Palatable ‘truths’ or When is a blueberry not a blueberry?

July 2, 2013 — 1 Comment

This past weekend, six days early, we went to the Independence Day celebration at the American school here. Along with streamers of red, white, and blue, and hamburgers with real sweet relish, there were American products for sale. I’m always like a kid in a candy store when I see familiar packages that have been long imprinted in my memory. They don’t call them brands for nothing.

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Blueberries are my favorite fruit and I’ve only seen them for sale here once in 13 years. The picture of fresh plump blueberries looked so good, as did the dark dried blue berries inside the package.

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But once I got home with the bag, I realized I had been snookered. When I looked at the label more carefully, I discovered they weren’t blueberries at all. I had bought dried cranberries infused with grape and blueberry juice concentrate.

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Pretty sneaky, if you ask me.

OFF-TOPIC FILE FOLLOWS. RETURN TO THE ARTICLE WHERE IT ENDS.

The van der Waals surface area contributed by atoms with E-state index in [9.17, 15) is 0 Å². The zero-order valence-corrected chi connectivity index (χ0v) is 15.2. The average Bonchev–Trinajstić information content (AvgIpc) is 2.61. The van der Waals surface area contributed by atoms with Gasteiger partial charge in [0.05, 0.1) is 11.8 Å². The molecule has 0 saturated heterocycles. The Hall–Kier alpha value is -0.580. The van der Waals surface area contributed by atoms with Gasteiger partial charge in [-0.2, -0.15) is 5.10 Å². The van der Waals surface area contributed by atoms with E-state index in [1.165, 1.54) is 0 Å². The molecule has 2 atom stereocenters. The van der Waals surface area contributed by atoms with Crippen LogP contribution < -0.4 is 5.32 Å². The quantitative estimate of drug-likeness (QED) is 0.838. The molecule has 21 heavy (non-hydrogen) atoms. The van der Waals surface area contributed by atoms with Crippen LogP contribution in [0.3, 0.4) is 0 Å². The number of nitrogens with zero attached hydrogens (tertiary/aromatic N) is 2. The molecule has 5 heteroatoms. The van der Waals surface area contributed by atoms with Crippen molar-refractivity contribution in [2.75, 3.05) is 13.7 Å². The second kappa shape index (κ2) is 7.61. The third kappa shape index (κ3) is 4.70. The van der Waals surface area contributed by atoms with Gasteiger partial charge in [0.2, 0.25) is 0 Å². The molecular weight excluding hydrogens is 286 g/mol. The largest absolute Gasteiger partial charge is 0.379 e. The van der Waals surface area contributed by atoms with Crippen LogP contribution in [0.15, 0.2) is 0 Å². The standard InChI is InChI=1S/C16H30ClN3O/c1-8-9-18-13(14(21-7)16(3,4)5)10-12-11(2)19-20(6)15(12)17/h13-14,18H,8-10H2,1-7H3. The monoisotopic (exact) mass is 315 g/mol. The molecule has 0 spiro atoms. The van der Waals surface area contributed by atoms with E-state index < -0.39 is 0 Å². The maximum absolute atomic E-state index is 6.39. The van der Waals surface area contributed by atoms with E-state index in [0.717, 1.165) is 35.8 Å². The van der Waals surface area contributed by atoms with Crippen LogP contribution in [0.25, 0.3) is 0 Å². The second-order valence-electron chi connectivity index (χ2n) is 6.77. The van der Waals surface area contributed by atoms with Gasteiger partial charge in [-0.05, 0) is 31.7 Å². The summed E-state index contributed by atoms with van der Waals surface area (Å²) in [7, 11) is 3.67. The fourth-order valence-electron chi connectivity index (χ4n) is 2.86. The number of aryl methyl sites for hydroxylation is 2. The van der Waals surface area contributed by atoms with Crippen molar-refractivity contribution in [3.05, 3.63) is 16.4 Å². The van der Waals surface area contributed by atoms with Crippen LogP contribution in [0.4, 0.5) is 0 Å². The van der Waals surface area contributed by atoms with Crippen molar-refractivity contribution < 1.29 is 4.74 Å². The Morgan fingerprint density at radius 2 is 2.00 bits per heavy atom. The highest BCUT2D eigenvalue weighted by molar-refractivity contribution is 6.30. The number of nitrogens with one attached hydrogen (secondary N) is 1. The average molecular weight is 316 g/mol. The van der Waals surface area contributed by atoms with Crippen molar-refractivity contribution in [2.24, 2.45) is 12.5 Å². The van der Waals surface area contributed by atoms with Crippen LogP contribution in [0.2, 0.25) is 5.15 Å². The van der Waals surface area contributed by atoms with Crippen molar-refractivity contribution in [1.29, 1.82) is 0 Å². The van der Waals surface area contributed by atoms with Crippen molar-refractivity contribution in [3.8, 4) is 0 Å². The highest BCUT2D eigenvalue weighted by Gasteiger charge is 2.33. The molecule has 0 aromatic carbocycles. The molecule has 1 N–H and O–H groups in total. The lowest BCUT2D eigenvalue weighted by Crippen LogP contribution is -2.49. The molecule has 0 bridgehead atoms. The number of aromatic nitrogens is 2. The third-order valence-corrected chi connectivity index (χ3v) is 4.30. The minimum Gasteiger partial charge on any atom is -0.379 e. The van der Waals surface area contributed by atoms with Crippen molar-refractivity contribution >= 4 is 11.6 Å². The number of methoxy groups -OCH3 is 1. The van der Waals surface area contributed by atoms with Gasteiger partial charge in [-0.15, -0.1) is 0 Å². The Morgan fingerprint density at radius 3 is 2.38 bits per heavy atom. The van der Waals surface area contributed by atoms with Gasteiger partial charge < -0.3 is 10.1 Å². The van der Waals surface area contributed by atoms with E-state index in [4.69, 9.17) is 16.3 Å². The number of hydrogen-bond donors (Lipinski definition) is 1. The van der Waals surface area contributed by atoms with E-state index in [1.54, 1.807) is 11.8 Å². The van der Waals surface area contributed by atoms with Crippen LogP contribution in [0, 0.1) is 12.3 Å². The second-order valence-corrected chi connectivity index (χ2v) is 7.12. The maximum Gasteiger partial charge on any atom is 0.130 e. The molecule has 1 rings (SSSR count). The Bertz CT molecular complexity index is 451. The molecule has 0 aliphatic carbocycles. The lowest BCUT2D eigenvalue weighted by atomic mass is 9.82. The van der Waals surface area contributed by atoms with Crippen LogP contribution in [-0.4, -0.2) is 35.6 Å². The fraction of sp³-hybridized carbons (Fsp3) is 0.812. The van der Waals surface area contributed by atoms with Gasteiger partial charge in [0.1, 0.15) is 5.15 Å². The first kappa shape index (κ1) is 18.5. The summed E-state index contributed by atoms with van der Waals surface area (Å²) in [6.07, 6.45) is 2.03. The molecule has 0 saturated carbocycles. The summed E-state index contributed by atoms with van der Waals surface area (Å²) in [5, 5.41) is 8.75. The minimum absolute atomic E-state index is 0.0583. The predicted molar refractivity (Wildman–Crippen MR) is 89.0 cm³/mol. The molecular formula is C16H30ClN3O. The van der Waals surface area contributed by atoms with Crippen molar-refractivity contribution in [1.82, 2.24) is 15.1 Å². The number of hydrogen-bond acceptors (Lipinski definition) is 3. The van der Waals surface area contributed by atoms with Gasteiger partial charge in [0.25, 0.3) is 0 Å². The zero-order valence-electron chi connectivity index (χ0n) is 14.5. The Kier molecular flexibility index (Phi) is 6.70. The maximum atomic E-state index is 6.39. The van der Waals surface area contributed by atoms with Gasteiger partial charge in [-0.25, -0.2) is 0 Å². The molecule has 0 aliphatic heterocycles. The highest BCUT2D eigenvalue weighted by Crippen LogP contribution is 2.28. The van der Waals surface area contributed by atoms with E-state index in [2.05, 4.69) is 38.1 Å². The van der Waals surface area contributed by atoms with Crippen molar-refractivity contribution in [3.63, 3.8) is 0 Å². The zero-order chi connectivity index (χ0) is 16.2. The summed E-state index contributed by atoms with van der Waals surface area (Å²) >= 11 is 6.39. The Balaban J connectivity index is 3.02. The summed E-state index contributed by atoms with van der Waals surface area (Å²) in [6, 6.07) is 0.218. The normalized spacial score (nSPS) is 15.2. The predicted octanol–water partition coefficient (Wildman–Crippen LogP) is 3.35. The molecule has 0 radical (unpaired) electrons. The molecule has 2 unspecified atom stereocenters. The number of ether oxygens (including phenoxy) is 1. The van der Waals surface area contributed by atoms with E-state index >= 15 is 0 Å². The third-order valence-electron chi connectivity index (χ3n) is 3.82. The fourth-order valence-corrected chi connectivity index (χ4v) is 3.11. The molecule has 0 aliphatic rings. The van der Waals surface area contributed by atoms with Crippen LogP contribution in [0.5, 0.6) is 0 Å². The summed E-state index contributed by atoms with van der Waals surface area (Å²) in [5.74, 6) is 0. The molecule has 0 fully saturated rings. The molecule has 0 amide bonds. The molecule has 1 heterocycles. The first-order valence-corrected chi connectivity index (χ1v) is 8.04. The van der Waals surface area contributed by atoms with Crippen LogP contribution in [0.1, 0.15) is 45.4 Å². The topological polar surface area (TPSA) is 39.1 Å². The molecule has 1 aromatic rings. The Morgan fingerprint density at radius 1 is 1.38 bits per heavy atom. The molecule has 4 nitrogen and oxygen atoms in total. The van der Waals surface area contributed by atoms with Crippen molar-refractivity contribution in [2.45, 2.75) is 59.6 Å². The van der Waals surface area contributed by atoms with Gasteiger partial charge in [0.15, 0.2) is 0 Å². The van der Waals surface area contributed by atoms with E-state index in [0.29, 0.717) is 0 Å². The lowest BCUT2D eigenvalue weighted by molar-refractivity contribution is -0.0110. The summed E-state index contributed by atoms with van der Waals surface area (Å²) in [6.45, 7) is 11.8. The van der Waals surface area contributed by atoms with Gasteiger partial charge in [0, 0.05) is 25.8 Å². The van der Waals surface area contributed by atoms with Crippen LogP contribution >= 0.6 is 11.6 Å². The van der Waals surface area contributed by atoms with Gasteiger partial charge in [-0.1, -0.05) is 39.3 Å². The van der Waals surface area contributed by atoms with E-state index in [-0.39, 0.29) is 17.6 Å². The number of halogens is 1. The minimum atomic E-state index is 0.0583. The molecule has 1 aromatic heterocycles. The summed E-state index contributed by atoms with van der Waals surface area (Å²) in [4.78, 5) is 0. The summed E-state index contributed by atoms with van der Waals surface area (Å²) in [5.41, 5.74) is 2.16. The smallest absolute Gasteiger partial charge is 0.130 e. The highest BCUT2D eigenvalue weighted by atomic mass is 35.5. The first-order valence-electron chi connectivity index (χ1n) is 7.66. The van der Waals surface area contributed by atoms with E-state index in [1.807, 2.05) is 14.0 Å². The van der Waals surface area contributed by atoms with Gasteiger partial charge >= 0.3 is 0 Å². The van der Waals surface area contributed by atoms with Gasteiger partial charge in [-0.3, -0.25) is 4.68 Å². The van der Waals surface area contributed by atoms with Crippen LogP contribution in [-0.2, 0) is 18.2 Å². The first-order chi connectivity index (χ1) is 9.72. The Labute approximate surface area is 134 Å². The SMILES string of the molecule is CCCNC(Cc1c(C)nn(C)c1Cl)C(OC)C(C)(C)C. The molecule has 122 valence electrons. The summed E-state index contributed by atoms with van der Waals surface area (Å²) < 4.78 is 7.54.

I also bought what I assumed were cheddar potato chips.

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Again I overlooked the fine print. It turned out I had not purchased potato chips but a “popped chip snack.” When is a chip not a chip? When it’s not made with potatoes but with potato parts: potato flakes and potato starch to be specific.

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Thus, ‘popchips’ [the company doesn’t seem to believe in capital letters] are the hot dogs of snacks.

Unfortunately, it’s not only American products that use deceptive advertising. Here’s a British box of granola bars:
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I thought I was buying blueberry granola bars except Jordans uses the same bait and switch as Ocean Spray. Instead of juicy blueberries in these cereal bars, there are blueberry-infused diced cranberries, raisins, fruit puree, and then last–and certainly least–dried blueberries.

God’s WYSIWYG [what you see is what you get]
So what does this have to do with following Jesus??? Quite a bit, as it turns out. Because like these food companies, we can take the ingredients of the gospel, make a new product, and then try to sell it in a flashy package.

Take hell, for example, which I suspect is no one’s favorite subject. I recently heard a sermon about it. The preacher talked about how Jesus is going to return not only as Savior and Lord, but also as Judge.

I have to admit that it made me feel uncomfortable. Who wants to be reminded that ‘niceness does not save’? Or that Jesus talked about hell constantly, like this verse which never seems to make it onto Christian coffee mugs or t-shirts:

And if your right hand causes you to stumble, cut it off and throw it away. It is better for you to lose one part of your body than for your whole body to go into hell. Matthew 5:30